Dave Johns – 'If it all goes tits-up I'll go back to the donkeys'

Dave Johns – 'If it all goes tits-up I'll go back to the donkeys'

Two stars of I, Daniel Blake talk life after the film and their return to the Fringe

Ken Loach's 2016 social realist drama, I, Daniel Blake, was one of the year's most talked-about films. A critical smash and multiple award-winner (including the prestigious Palme d'Or at Cannes) for its damning portrayal of Britain's welfare sanctions regime, it was such an important film for Loach to make that he came out of retirement specially to do so. We hear from two of the film's actors who just so happen to be veteran comedians returning to this year's Fringe: Dave Johns, who plays the titular role, and Chris McGlade who narrowly missed out on the lead and took on a smaller part.

Listening to Dave Johns speak so exuberantly about his experience in the title role of Ken Loach's I, Daniel Blake, is infectious. 'I'm 61 and I won best newcomer at the Empire film awards!' he marvels. 'I beat Tom Holland – the new Spider-Man – who's 22! The awards have been just crazy. You've got people like Nicole Kidman coming up to you and going, "I watched I, Daniel Blake with my mother and your performance was incredible." And you just stand there going, "will somebody punch me in the face? I think I'm going mad".'

A newcomer to film he may be but Johns has performed at the Fringe a number of times since his last regular stand-up show in 1999, with notable appearances in Guy Masterson's lavish theatrical productions, 12 Angry Men, One Flew Over the Cuckoo's Nest and The Odd Couple. Masterson's once-regular Fringe highlights, taking a classic Hollywood film and reworking it for the stage with a cast of comedians (and once Christian Slater), have sadly since fallen by the wayside.

'Owen O'Neill always loved 12 Angry Men,' explains Johns. 'He got in touch with Guy and that's how I got on board: they were only casting comedians. And it was Guy who got me the audition with Ken Loach. So the seeds for I, Daniel Blake were planted in 2003.' Inspired by those lavish productions, Johns turned his hand to writing, penning an adaptation of The Shawshank Redemption with fellow writer / comedian / actor O'Neill.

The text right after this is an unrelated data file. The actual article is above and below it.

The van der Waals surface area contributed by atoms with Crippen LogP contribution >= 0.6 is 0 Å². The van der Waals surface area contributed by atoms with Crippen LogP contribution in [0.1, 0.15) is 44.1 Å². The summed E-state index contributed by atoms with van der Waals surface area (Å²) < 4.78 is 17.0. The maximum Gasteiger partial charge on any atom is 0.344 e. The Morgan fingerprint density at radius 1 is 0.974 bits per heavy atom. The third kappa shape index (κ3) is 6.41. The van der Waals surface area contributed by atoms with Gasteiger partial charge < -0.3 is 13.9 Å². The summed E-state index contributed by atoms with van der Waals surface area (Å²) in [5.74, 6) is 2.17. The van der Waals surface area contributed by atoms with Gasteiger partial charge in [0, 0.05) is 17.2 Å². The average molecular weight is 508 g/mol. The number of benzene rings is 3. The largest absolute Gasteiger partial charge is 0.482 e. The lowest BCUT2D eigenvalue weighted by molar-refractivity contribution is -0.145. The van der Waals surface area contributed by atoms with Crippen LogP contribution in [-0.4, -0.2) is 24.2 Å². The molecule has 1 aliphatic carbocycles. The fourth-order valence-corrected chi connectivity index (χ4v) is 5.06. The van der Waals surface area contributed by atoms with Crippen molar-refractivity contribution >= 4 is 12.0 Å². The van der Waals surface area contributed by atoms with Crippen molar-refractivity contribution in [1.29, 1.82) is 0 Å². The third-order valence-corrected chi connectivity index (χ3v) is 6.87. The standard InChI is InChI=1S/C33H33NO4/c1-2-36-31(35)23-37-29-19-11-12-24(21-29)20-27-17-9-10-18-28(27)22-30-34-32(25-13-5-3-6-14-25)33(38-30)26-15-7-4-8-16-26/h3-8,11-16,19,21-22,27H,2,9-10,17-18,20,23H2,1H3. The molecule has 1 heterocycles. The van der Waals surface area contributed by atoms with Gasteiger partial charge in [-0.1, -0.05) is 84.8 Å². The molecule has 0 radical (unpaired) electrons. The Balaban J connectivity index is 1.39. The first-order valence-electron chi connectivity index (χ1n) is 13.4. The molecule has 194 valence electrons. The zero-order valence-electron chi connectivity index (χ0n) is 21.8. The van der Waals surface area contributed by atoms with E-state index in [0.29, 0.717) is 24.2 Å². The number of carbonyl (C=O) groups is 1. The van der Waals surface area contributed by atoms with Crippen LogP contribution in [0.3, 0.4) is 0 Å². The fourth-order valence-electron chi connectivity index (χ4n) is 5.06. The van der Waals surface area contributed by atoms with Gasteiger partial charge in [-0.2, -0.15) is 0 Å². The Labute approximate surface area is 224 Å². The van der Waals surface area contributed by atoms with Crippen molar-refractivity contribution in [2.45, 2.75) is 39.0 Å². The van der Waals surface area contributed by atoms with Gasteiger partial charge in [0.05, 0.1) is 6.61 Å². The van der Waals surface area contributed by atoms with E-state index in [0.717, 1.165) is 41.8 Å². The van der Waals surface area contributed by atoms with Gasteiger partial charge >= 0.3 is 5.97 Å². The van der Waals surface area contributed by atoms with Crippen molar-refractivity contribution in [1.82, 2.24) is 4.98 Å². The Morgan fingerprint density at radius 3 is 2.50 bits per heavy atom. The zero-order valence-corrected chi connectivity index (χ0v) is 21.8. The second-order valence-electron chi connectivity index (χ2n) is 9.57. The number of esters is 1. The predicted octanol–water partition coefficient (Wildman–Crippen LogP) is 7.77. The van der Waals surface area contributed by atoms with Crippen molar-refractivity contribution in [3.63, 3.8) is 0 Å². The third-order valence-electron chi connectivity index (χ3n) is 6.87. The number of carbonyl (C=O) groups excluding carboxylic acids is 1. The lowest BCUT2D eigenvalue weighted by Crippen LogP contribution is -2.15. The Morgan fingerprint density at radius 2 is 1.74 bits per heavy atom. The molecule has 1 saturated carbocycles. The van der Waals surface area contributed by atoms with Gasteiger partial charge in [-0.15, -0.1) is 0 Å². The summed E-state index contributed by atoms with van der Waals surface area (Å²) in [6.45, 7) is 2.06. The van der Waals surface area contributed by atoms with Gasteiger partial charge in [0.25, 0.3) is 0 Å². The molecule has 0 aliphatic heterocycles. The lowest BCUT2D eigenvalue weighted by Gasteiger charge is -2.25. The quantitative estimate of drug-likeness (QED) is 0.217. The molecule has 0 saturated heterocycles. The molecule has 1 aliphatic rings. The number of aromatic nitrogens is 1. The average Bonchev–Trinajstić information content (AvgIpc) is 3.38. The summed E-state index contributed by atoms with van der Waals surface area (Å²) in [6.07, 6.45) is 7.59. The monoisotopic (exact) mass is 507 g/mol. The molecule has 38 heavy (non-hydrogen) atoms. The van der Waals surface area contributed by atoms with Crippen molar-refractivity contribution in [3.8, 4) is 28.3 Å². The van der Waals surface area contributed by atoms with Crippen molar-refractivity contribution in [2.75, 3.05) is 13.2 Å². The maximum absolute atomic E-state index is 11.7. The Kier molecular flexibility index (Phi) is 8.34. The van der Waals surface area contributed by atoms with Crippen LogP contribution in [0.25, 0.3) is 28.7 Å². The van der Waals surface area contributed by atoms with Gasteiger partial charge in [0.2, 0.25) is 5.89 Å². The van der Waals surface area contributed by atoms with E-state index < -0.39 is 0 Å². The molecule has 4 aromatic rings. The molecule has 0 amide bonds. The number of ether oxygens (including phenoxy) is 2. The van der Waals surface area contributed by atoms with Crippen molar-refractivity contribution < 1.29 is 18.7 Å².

For someone who has been working so hard for such a long time, earning plaudits as a comedian, actor and playwright, Johns seems genuinely astonished that it's all come together, particularly at his age. Before I, Daniel Blake came along he'd even been considering winding things down.

'The comedy circuit in England at the moment is not as vibrant as it used to be. A lot of the clubs have closed. Good comics will always work but it's not as regular as it used to be. I took my daughter to Scarborough and there were donkeys on the beach. I started talking to a bloke and I thought about running donkeys on the beach, working the summer. I've done 30 years of stand-up!'

But then the Loach film came out of the blue and gave Johns a whole new lease of life. 'Not only has the film changed people's perception of the subject matter of austerity, poverty and food banks, but it's also changed my life. It's taken me to a place that I never expected to be. One moment I was doing a gig in Hull for £140, travelling all day on the train, staying in the Travelodge and doing a stand-up show to stags and hens. Then the next minute I'm at the Cannes Film Festival and in a lift with Woody Allen! I used to go to my room and just look in the mirror and go, "you're in a coma and you're in the hospital and this is all in your head".'

Dave Johns – 'If it all goes tits-up I'll go back to the donkeys'

With more film roles under his belt and in the pipeline, Johns is still marvelling at the differences between stand-up and film. 'Stand-up's very immediate,' he explains. 'You know exactly if you're doing well in stand-up; you know if your jokes are working and if not then you can adjust them. With film, once you do it you've got to take the director when they say, "OK, let's move on". And then once you see it back in the cinema, you can't change it: it's there forever. I think that's why a lot of directors don't watch their movies, because they'll always see something that they don't like, and they can't change it. Now, if I do my show up in Edinburgh and something doesn't work, I can change it the next night.'

Thinking again about his first full stand-up show at the Edinburgh Fringe this millennium, Johns has a back-up plan if it all goes wrong. 'I think I've got a nice show and I'm going to have fun with it. But if it all goes tits-up I'll go back to the donkeys: I've still got the licence application!'

Comedian Chris McGlade has long been driven by a fierce determination to combat social injustice. In 2004 he took a break from comedy to lead a long and fractious campaign, opposing the construction of a large housing scheme earmarked for Redcar's Coatham Enclosure. 'We fought this corrupted scheme, we won in the House of Lords and changed the law regarding open spaces,' he explains. 'We uncovered corruption and scattered them to the winds.'

McGlade was unable to celebrate victory for long before an appalling personal tragedy shattered his life. 'My dad was murdered in 2011', McGlade explains matter-of-factly before setting out the extraordinary mix of fortune that befell him. 'I fought the political campaign from 2004 to 2010 and then I started to tentatively gig.' One day McGlade happened to meet a theatrical agent on a train. 'I said to him I've always wanted to be in Billy Elliot and he said, strangely enough, "I'm just going to meet the casting director for that and I think you'd be perfect for the role of George, the boxing coach." And I got the part. Halfway through the run, my dad was murdered at his home in Redcar and it knocked me for six. But within a week or so I was back in the show because it was the biggest break of my career. Dad had a strong working-class work ethic and that rubbed off on me so I finished the contract.'